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► It might still be the first wave. Maybe it’s a second wave. The number doesn’t really matter, because the important part is that the COVID-19 is still growing in the United States with 40,000 new cases being reported. Texas is seeing a huge spike in coronavirus cases, as is Arizona — two Republican-led states in the southwest that were too anxious to reopen without making sure it was safe to do so.
The Washington Post explains how Arizona lost control of the pandemic:
Maricopa County, which includes Phoenix, is recording as many as 2,000 cases a day, “eclipsing the New York City boroughs even on their worst days,” warned a Wednesday brief by disease trackers at Children’s Hospital of Philadelphia, which observed, “Arizona has lost control of the epidemic.”
But physicians, public health experts, advocates and local officials say the crisis was predictable in Arizona, where local ordinances requiring masks were forbidden until Gov. Doug Ducey (R) reversed course last week. State leaders did not take the necessary precautions or model safe behavior, these observers maintain, even in the face of compelling evidence and repeated pleas from authoritative voices.
“We have failed on so many levels,” said Dana Marie Kennedy, the Arizona director of AARP, who said her organization has yet to receive a response to four letters outlining concerns to the governor. She is working on a fifth.
Neither the governor’s office nor the state health department responded to requests for comment.
Florida — another Republican-led state — is slowing down its reopening process because of a surge in cases; on Friday, Florida reported nearly 9,000 new cases (the state’s previous daily high was 5,500).
Colorado has also seen an uptick in coronavirus cases, but not nearly to the extend of neighboring states. Within Colorado, El Paso County is one of the worst-hit areas; it’s not a coincidence that El Paso is a solid-red Republican county.
At the White House today, Vice President Mike Pence will provide a media briefing on the nation’s coronavirus response…the first such briefing IN TWO MONTHS.
President Trump, meanwhile, is apparently watching an entirely different movie than everyone else:
Coronavirus deaths are way down. Mortality rate is one of the lowest in the World. Our Economy is roaring back and will NOT be shut down. “Embers” or flare ups will be put out, as necessary!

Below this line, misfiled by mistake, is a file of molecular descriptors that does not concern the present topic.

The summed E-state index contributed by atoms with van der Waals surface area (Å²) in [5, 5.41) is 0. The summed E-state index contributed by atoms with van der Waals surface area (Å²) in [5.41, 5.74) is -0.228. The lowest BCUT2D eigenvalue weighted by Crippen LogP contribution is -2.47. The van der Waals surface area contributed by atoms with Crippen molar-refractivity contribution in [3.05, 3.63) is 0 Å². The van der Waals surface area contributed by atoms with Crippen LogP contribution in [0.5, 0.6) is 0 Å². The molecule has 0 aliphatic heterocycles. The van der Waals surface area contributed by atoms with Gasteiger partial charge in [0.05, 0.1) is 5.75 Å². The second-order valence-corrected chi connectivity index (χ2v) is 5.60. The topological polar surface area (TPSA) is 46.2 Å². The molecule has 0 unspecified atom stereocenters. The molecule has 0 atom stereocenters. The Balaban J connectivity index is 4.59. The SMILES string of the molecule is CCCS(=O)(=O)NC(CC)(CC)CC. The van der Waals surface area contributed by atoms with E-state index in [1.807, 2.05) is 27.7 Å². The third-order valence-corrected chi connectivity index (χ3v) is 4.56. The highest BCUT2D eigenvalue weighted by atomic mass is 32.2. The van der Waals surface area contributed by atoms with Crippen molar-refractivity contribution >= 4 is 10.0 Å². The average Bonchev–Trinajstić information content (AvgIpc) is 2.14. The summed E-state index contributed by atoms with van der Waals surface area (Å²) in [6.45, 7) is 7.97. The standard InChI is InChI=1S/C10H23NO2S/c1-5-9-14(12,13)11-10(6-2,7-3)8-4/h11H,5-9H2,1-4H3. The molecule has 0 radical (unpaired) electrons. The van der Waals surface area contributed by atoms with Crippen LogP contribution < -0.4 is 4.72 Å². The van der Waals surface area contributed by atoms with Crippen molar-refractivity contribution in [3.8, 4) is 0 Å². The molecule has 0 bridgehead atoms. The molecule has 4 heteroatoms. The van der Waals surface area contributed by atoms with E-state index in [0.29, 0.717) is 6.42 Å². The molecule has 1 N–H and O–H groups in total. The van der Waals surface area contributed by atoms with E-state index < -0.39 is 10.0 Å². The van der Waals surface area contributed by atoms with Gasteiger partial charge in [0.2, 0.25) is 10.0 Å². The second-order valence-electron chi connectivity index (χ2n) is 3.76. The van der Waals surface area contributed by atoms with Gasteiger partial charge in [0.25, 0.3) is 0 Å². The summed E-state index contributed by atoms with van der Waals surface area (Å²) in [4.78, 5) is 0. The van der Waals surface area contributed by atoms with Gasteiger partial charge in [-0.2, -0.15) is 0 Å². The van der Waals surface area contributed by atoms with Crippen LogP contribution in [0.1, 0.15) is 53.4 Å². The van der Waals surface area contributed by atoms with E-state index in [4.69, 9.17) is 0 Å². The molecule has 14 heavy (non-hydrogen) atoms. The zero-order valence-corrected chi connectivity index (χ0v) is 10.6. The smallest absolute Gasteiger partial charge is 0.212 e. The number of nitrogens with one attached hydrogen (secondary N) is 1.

— Donald J. Trump (@realDonaldTrump) June 26, 2020
► President Trump is hemhoraging support. As a new NPR/PBS NewsHour/Marist poll finds, Trump’s disapproval ratings have reached an all-time high:
Trump’s approval rating sits at just 40% overall, while a record 58% disapprove.
What’s more, a whopping 49% of voters “strongly disapprove” of the job Trump is doing. That kind of intensity of disapproval is a record never before seen for this president or any past one. [Pols emphasis]
So much winning! The #1 most disliked President ever!
► Sticking with the subject of political polling, 9News released new data on Thursday showing that the race for the Democratic U.S. Senate nomination is pretty much over. According to data from SurveyUSA, former Gov. John Hickenlooper is a 2-to-1 favorite over former House Speaker Andrew Romanoff ahead of Tuesday’s Primary Election.
Hickenlooper is probably not going to beat Romanoff by 30 points, but as the saying goes, you can tell the “fat lady” to start warming up.
The Trump administration asked the Supreme Court late on Thursday to overturn the Affordable Care Act, telling the court that “the entire ACA must fall.” The administration’s argument comes as hundreds of thousands of Americans have turned to the government program for health care as they’ve lost jobs during the coronavirus pandemic.
House Speaker Nancy Pelosi (D-Calif.) responded to the brief by saying there is “no moral excuse for the Trump Administration’s disastrous efforts to take away Americans’ health care.” Dismantling the ACA would leave more than 23 million people without healthcare plans, according to a recent analysis by the liberal-leaning think tank Center for American Progress.
“President Trump and the Republicans’ campaign to rip away the protections and benefits of the Affordable Care Act in the middle of the coronavirus crisis is an act of unfathomable cruelty,” Pelosi, who on Wednesday filed a bill to expand the ACA, said in a statement.
Again, the Trump administration is making a big show of trying to take away health insurance for millions of people in the midst of an historic global pandemic that is pummeling the United States. Is Trump trying to lose in 2020?